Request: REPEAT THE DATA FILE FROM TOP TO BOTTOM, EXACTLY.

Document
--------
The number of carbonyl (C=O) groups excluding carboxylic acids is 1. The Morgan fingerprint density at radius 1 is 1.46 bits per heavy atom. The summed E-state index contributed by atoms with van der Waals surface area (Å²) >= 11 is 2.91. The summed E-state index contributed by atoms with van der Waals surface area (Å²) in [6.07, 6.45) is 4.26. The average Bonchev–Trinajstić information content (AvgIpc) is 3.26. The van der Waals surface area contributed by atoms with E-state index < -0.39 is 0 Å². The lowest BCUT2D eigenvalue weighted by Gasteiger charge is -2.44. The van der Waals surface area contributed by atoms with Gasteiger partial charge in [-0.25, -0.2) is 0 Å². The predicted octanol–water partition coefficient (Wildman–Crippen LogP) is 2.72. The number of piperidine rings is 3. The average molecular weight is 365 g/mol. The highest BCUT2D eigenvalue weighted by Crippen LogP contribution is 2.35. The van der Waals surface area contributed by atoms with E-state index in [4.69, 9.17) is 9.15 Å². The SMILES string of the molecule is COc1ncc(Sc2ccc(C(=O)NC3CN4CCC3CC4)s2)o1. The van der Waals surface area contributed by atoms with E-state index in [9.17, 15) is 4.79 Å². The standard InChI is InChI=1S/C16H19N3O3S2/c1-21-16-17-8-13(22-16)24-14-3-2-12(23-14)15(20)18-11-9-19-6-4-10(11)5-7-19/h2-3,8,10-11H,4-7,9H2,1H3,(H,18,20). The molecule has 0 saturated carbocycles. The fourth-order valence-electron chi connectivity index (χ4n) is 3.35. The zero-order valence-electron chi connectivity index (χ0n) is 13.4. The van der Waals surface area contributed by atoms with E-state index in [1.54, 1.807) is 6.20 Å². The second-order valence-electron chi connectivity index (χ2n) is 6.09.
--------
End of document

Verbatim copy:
The number of carbonyl (C=O) groups excluding carboxylic acids is 1. The Morgan fingerprint density at radius 1 is 1.46 bits per heavy atom. The summed E-state index contributed by atoms with van der Waals surface area (Å²) >= 11 is 2.91. The summed E-state index contributed by atoms with van der Waals surface area (Å²) in [6.07, 6.45) is 4.26. The average Bonchev–Trinajstić information content (AvgIpc) is 3.26. The van der Waals surface area contributed by atoms with E-state index < -0.39 is 0 Å². The lowest BCUT2D eigenvalue weighted by Gasteiger charge is -2.44. The van der Waals surface area contributed by atoms with Gasteiger partial charge in [-0.25, -0.2) is 0 Å². The predicted octanol–water partition coefficient (Wildman–Crippen LogP) is 2.72. The number of piperidine rings is 3. The average molecular weight is 365 g/mol. The highest BCUT2D eigenvalue weighted by Crippen LogP contribution is 2.35. The van der Waals surface area contributed by atoms with E-state index in [4.69, 9.17) is 9.15 Å². The SMILES string of the molecule is COc1ncc(Sc2ccc(C(=O)NC3CN4CCC3CC4)s2)o1. The van der Waals surface area contributed by atoms with E-state index in [9.17, 15) is 4.79 Å². The standard InChI is InChI=1S/C16H19N3O3S2/c1-21-16-17-8-13(22-16)24-14-3-2-12(23-14)15(20)18-11-9-19-6-4-10(11)5-7-19/h2-3,8,10-11H,4-7,9H2,1H3,(H,18,20). The molecule has 0 saturated carbocycles. The fourth-order valence-electron chi connectivity index (χ4n) is 3.35. The zero-order valence-electron chi connectivity index (χ0n) is 13.4. The van der Waals surface area contributed by atoms with E-state index in [1.54, 1.807) is 6.20 Å². The second-order valence-electron chi connectivity index (χ2n) is 6.09.